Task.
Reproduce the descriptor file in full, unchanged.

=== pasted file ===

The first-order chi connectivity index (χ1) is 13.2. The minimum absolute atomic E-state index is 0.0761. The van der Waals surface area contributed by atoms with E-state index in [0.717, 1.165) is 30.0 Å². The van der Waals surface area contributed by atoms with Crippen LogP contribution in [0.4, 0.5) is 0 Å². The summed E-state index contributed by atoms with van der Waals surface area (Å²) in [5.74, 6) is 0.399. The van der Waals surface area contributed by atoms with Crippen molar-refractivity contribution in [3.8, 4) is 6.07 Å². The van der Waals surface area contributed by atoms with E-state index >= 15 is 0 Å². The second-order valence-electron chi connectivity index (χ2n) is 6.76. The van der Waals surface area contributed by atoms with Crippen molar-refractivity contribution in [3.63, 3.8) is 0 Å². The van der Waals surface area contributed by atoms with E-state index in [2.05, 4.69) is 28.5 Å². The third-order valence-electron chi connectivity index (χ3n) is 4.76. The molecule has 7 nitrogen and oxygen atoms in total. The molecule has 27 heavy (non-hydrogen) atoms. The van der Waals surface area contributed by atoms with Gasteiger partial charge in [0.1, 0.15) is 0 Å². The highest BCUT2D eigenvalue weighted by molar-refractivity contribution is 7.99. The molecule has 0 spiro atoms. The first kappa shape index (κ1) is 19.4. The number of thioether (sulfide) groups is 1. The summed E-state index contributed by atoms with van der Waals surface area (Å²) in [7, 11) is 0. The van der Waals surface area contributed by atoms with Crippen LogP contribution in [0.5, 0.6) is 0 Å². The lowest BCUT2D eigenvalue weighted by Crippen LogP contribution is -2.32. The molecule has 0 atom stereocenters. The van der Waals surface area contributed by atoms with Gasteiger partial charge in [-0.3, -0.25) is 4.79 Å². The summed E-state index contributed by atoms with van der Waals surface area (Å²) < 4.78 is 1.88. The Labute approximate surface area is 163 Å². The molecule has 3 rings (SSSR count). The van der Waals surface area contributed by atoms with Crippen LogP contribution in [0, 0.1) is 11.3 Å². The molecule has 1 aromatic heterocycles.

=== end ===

The first-order chi connectivity index (χ1) is 13.2. The minimum absolute atomic E-state index is 0.0761. The van der Waals surface area contributed by atoms with E-state index in [0.717, 1.165) is 30.0 Å². The van der Waals surface area contributed by atoms with Crippen LogP contribution in [0.4, 0.5) is 0 Å². The summed E-state index contributed by atoms with van der Waals surface area (Å²) in [5.74, 6) is 0.399. The van der Waals surface area contributed by atoms with Crippen molar-refractivity contribution in [3.8, 4) is 6.07 Å². The van der Waals surface area contributed by atoms with E-state index >= 15 is 0 Å². The second-order valence-electron chi connectivity index (χ2n) is 6.76. The van der Waals surface area contributed by atoms with Crippen molar-refractivity contribution in [3.63, 3.8) is 0 Å². The van der Waals surface area contributed by atoms with E-state index in [2.05, 4.69) is 28.5 Å². The third-order valence-electron chi connectivity index (χ3n) is 4.76. The molecule has 7 nitrogen and oxygen atoms in total. The molecule has 27 heavy (non-hydrogen) atoms. The van der Waals surface area contributed by atoms with Gasteiger partial charge in [0.1, 0.15) is 0 Å². The highest BCUT2D eigenvalue weighted by molar-refractivity contribution is 7.99. The molecule has 0 spiro atoms. The first kappa shape index (κ1) is 19.4. The number of thioether (sulfide) groups is 1. The summed E-state index contributed by atoms with van der Waals surface area (Å²) in [7, 11) is 0. The van der Waals surface area contributed by atoms with Crippen LogP contribution in [0.5, 0.6) is 0 Å². The lowest BCUT2D eigenvalue weighted by Crippen LogP contribution is -2.32. The molecule has 0 atom stereocenters. The van der Waals surface area contributed by atoms with Gasteiger partial charge in [-0.3, -0.25) is 4.79 Å². The summed E-state index contributed by atoms with van der Waals surface area (Å²) < 4.78 is 1.88. The Labute approximate surface area is 163 Å². The molecule has 3 rings (SSSR count). The van der Waals surface area contributed by atoms with Crippen LogP contribution in [0, 0.1) is 11.3 Å². The molecule has 1 aromatic heterocycles.